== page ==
Under its terms, the government established an Independent Review Board to root out corruption, and the Teamsters would implement a one-member, one-vote procedure for the election of the top union officers. The decree also gave a federal judge and the U.S. Justice Department indefinite oversight over the union.

Soon afterward, Ron Carey, a reformer and president of New York's Local 804, announced his candidacy for president. With a history as a rank-and-file Teamster and a vocal opponent of the corrupt policies of the union's old guard, Carey won the endorsement of TDU. His campaign inspired Teamsters activists across the U.S.

The other two candidates for Teamsters president were R.V. Durham, supported by the majority of the old guard's General Executive Board, and Walter Shea, supported by a minority of the board. The old guard made a critical mistake in doubting that Carey could possibly win, and split over the two candidates.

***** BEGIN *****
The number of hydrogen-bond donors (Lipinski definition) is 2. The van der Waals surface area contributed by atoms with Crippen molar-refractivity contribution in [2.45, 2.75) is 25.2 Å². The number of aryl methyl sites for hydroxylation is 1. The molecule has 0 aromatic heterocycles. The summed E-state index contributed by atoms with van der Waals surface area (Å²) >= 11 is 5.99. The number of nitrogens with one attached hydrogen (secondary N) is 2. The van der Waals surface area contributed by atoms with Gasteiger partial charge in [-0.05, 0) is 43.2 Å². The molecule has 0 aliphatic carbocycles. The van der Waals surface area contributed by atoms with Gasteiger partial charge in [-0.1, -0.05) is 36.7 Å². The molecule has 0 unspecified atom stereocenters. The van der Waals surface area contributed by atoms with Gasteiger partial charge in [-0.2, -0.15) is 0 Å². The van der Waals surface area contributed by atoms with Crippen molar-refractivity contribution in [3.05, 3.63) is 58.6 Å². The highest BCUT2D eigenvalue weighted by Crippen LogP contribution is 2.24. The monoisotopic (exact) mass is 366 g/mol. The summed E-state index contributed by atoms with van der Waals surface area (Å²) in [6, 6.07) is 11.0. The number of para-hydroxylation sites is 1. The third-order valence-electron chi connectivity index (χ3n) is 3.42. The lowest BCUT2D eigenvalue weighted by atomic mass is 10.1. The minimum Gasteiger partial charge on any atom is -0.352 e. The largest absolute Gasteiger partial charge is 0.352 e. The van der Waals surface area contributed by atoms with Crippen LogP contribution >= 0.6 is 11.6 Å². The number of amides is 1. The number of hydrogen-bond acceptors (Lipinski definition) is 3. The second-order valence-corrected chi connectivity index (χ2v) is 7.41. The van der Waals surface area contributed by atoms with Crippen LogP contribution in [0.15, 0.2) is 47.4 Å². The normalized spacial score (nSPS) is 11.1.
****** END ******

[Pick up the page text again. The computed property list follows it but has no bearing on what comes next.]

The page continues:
Against tremendous odds, the Carey slate won the election with 48 percent of the vote in the three-way race. Carey took some important measures at the very beginning of his regime, important both in substance and symbolism: He cut the salaries of the top union officials, including his own. He ended the officers' practice of "double-dipping," that is, taking multiple salaries for holding various offices. He sold off the Teamsters' Lear jet planes and other luxury items.